"— a delightful 12-cut collection of driving tunes and carefully selected songs, a nice mixture with something for everyone. It’s the combinations and arrangements that make things distinctively Còig, as tunes change timing and instrumentation in surprising ways, weaving in, out and around each other to create something greater than the sum of its musical parts. This is a terrific recording and you won’t go wrong by having it in your collection." - Dan MacDonald, Cape Breton Post
"Còig is one of those staples for Atlantic Canada’s traditional music. With all the fiddle and mandolin (and piano, guitar, banjo, viola, bouzouki, whistles and about a dozen more instruments), they’re a mainstay in the genre. They’ve mastered many a jig, and if you haven’t already seen them perform, chances are you will sometime." - www.theeastmag.com
“This is a blast from the past, featuring all your favourite hits of the 18th century.” The crowd clearly loved all of it, clapping and stomping along. The band would take turns on some of the songs to come to the front of the stage to jig. They got a standing ovation twice, and came back out for a triumphant encore. If you ever get the chance to hear Còig live – GO! And bring your dancing shoes. My feet still move every time I hear one of their songs (and up to half an hour afterwards). Until then, check out their CD – it’s a joy." - Leilah Thiel, BucketListMusicReviews
"Trust me, there was no shortage of powerful workouts that held true to the raucous music that has rattled the roofs of kitchens in the East Coast for generations. You don’t sweep award nominations by being slackers, and there was not a single instrument lagging on that stage over the course of their dynamic showcase. Over two sets, Còig allowed for far too many highlights to isolate any single one in particular, but a Gaelic singalong proved pretty popular with the audience members. Darren McMullen switched frequently from banjo to bouzouki, Rachel Davis and Chrissy Crowley were a blur of seated step-dancing and fiery fiddles. I never did get to see the whites of Jason Roach’s eyes at any point during the show, but with the intensity and speed he was banging on the white AND black keys of his piano, the sound folks had to quickly tape his keyboard to the stage, lest it inadvertently join the nervous fans in the front row." - Dan St.Yves, The Calgary Herald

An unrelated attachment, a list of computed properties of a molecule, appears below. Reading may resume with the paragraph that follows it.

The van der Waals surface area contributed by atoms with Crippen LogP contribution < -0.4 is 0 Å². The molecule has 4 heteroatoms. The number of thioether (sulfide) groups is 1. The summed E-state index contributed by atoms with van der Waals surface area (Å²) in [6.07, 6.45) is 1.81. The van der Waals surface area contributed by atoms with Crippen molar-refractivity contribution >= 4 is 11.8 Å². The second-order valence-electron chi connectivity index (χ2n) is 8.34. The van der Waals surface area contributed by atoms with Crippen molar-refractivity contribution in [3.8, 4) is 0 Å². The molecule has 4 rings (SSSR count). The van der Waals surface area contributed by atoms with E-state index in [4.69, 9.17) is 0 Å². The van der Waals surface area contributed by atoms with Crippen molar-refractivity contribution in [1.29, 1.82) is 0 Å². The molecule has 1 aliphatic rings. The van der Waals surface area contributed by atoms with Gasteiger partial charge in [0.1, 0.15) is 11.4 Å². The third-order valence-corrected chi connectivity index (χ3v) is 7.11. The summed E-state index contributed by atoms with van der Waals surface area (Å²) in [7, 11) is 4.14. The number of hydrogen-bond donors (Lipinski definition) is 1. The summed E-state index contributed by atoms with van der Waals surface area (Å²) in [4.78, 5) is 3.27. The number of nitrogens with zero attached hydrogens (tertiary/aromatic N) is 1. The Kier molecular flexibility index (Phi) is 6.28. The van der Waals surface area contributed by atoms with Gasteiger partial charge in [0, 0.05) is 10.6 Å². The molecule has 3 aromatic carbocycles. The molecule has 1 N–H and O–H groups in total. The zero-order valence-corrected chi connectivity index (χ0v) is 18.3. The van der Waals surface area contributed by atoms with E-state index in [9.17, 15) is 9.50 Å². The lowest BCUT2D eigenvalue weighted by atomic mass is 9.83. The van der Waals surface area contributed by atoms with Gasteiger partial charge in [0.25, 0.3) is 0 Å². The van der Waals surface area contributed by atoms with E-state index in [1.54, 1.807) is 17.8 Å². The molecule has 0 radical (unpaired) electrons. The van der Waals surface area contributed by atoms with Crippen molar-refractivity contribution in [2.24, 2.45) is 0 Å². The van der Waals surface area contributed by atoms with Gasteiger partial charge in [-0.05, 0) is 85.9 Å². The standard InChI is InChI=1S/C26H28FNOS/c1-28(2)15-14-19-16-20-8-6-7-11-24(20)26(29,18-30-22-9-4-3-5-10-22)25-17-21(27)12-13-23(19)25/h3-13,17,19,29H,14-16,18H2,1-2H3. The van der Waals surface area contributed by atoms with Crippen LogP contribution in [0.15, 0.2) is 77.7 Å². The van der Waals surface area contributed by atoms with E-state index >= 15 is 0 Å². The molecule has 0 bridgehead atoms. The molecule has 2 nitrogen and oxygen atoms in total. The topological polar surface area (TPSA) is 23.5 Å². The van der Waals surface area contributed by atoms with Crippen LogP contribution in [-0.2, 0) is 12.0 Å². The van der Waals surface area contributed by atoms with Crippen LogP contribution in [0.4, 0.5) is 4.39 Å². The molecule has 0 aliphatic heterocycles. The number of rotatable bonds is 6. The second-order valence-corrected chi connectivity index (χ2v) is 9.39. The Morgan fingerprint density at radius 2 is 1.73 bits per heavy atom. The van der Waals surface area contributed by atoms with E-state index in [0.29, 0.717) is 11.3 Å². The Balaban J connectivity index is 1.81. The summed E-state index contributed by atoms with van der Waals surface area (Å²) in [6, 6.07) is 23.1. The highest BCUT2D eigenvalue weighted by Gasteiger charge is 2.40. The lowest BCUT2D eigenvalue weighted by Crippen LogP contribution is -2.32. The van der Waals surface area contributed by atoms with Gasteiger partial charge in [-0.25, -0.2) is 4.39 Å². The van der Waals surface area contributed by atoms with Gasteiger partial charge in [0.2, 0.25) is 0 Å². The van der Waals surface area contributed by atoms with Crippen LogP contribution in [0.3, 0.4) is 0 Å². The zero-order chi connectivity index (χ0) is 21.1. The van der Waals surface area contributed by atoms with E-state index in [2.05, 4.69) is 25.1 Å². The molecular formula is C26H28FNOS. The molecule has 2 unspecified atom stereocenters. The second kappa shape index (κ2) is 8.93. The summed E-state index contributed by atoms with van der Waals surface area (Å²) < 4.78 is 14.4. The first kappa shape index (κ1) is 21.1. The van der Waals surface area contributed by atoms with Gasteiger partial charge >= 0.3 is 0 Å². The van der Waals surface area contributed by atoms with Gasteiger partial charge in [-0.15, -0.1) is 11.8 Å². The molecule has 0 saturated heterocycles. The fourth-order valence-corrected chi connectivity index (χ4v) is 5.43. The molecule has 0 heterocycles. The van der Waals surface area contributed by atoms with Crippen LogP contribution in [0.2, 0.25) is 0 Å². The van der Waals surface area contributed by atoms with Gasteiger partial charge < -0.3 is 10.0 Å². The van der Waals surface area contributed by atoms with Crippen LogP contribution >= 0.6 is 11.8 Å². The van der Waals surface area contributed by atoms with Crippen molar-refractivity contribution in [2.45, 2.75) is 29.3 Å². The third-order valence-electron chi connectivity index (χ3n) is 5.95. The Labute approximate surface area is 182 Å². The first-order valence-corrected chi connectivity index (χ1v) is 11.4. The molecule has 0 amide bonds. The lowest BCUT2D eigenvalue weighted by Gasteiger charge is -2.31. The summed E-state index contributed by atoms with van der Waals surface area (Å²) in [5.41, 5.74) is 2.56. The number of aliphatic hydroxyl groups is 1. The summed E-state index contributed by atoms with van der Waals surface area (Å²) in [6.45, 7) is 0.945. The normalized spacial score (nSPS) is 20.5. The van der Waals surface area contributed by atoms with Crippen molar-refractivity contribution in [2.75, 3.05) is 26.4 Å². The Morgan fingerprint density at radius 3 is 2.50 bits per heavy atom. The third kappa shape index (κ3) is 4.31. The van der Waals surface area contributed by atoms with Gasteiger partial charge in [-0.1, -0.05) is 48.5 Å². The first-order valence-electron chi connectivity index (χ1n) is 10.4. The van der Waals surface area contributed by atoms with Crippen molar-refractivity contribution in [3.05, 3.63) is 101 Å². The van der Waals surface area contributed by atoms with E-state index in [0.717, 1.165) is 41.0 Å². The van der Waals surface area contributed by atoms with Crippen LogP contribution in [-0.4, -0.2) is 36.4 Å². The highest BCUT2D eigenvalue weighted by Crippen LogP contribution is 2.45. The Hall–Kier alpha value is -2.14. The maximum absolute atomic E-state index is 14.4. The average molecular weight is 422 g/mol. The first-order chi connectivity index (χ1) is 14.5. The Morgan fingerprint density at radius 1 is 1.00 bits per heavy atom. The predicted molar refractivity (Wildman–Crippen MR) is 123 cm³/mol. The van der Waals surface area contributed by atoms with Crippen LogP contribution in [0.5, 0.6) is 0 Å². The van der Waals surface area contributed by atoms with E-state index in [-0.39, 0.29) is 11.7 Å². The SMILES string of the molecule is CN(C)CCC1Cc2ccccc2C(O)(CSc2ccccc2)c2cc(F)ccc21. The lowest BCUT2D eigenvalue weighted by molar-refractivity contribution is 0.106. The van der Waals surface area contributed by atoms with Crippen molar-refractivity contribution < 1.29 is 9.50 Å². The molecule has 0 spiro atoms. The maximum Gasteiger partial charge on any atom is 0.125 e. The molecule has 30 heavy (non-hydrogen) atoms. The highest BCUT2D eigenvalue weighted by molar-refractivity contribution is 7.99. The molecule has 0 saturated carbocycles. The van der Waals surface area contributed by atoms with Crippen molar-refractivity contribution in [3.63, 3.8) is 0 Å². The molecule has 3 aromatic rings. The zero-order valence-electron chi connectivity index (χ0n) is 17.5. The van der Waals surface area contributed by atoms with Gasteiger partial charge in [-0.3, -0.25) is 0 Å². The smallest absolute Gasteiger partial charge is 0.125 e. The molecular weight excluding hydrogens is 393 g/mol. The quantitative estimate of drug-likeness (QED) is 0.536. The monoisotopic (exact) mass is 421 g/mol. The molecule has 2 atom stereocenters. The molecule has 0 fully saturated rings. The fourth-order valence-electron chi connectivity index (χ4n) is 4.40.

"A bit of French, a bit of Irish, a wee dram of Gaelic and a full helping of Cape Breton Scotch: this is a mighty powerful fiddle cocktail from Còig." - Alex Monaghan, FolkWorld
"Sometimes I get tired of wading knee-deep through reindeer poop looking for the genuine Christmas music treasures. But, when you find those sparkly diamonds, it's suddenly all worthwhile. "Carols" by Còig is just such a gem. And, true enough, as it was released last year, I should have found it then (though, in my defense, news from Canada seems to come with a built-in time delay). "Carols" is exceptional, from start to finish. And, sure, it's overall a Celtic set, but the band brings a multitude of influences to the music which not only keeps the whole thing sounding fresh and original, but should also draw in some folks more partial to Folk, Classical, Contemporary Pop, and there's even a little bit of Swing. The musicianship and vocals are perfect, there's a nice balance of instrumental and vocal pieces and "Carols" is a robust 57.5 minutes long (no skimpy wish sandwich here). Hard to pick favorites, since its all so good, but the opener--"Carol Of The Celts"--grabbed me when Còig shifted into high gear about 2 minutes in. And if "Swingle Jingle Bells" doesn't put a smile on your face, I think there might be something wrong with you. Just sayin'." - stubbyschristmas.com